Legacy of Leadership
RECOGNIZING OUR PAST TO STRENGTHEN OUR FUTURE
This exhibit honors individuals with close ties to the Marine Biological Laboratory who have made important, under-recognized contributions to scientific research, education, and administration.
The first person to arrive at the MBL in 1888, she earned both the first and second U.S. biology Ph.D.’s awarded to women and was an important and inspirational role model.
Jewel Plummer Cobb
A prolific cell biologist, she was a leader in promoting science education for women and underrepresented minorities.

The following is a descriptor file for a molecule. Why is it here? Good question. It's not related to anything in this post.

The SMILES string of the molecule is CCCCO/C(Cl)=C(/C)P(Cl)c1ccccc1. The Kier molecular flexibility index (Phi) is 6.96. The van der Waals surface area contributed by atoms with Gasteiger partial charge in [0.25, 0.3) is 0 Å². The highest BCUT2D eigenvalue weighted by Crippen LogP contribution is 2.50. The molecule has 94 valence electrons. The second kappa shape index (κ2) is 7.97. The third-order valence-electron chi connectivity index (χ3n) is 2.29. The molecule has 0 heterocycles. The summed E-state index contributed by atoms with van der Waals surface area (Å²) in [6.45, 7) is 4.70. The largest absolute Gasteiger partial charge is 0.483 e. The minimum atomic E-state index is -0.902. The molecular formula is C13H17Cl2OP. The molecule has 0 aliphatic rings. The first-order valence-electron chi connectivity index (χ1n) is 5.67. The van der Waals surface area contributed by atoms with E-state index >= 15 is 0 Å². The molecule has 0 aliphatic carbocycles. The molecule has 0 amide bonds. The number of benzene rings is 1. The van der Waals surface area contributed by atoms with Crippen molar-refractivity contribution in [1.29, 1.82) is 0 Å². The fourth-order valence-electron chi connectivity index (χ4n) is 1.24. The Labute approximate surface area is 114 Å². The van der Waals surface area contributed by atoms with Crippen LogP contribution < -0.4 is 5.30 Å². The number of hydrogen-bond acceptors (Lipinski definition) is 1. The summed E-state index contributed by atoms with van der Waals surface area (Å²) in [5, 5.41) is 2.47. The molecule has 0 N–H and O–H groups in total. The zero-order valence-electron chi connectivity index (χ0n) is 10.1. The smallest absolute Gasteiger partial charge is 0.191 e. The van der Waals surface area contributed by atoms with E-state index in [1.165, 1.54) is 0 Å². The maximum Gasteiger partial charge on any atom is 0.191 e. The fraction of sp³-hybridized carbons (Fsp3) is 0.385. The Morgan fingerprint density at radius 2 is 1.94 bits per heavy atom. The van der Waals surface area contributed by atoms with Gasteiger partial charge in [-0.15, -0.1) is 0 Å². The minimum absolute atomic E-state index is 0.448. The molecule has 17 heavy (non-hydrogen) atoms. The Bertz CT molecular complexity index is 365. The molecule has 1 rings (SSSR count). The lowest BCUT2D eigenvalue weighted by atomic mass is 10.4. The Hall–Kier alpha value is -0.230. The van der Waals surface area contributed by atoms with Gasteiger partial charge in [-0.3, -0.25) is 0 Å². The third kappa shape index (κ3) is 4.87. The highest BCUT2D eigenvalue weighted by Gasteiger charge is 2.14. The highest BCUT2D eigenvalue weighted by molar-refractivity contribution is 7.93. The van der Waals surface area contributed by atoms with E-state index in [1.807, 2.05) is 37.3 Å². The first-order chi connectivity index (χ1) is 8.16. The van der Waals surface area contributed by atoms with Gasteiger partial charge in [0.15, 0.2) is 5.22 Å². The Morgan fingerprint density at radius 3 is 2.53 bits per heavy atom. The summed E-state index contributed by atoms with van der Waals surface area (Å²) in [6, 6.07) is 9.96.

Jean Clark Dan
Their shared love of science, Woods Hole, and the MBL led to pioneering studies of cell behavior using light microscopy.
Ernest Everett Just
His pioneering studies of marine invertebrate development at the MBL revealed the role of the cell surface in fertilization and parthenogenesis.
Stephen W. Kuffler
A legendary figure in neuroscience, he started the world’s first neurobiology department at Harvard and was a leader in advancing neurophysiology education at the MBL.
Joe L. Martinez, Jr.
James G. Townsel
Founders of the MBL SPINES course and co-directors for its first twenty years, they shared a commitment to increasing diversity at the MBL and in the nation’s neuroscience workforce.
Lilian Vaughn Morgan
Thomas Hunt Morgan
Their foundational contributions to modern genetics were made during a half-century of summers at the MBL.